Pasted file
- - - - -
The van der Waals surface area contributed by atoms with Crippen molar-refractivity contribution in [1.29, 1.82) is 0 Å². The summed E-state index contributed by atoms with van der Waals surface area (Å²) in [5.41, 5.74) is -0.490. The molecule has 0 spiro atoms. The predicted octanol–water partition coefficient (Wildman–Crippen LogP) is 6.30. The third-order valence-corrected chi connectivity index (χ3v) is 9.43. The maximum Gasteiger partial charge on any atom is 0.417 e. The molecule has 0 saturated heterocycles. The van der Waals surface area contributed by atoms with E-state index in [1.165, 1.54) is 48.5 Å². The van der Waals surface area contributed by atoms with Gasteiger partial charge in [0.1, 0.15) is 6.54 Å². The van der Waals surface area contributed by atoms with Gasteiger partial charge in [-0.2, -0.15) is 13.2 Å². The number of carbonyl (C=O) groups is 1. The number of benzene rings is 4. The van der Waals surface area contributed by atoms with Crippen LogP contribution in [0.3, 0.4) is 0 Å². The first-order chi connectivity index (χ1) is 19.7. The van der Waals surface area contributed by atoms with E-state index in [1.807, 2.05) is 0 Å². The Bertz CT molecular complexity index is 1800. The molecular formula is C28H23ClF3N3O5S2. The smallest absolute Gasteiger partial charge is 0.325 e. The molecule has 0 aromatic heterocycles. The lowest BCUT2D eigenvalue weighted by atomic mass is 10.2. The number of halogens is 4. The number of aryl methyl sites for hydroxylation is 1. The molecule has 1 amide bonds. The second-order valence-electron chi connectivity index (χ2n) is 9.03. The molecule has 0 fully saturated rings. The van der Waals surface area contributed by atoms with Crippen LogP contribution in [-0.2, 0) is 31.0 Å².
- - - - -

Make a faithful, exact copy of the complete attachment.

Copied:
The van der Waals surface area contributed by atoms with Crippen molar-refractivity contribution in [1.29, 1.82) is 0 Å². The summed E-state index contributed by atoms with van der Waals surface area (Å²) in [5.41, 5.74) is -0.490. The molecule has 0 spiro atoms. The predicted octanol–water partition coefficient (Wildman–Crippen LogP) is 6.30. The third-order valence-corrected chi connectivity index (χ3v) is 9.43. The maximum Gasteiger partial charge on any atom is 0.417 e. The molecule has 0 saturated heterocycles. The van der Waals surface area contributed by atoms with E-state index in [1.165, 1.54) is 48.5 Å². The van der Waals surface area contributed by atoms with Gasteiger partial charge in [0.1, 0.15) is 6.54 Å². The van der Waals surface area contributed by atoms with Gasteiger partial charge in [-0.2, -0.15) is 13.2 Å². The number of carbonyl (C=O) groups is 1. The number of benzene rings is 4. The van der Waals surface area contributed by atoms with Crippen LogP contribution in [0.3, 0.4) is 0 Å². The first-order chi connectivity index (χ1) is 19.7. The van der Waals surface area contributed by atoms with E-state index in [1.807, 2.05) is 0 Å². The Bertz CT molecular complexity index is 1800. The molecular formula is C28H23ClF3N3O5S2. The smallest absolute Gasteiger partial charge is 0.325 e. The molecule has 0 aromatic heterocycles. The lowest BCUT2D eigenvalue weighted by atomic mass is 10.2. The number of halogens is 4. The number of aryl methyl sites for hydroxylation is 1. The molecule has 1 amide bonds. The second-order valence-electron chi connectivity index (χ2n) is 9.03. The molecule has 0 fully saturated rings. The van der Waals surface area contributed by atoms with Crippen LogP contribution in [-0.2, 0) is 31.0 Å².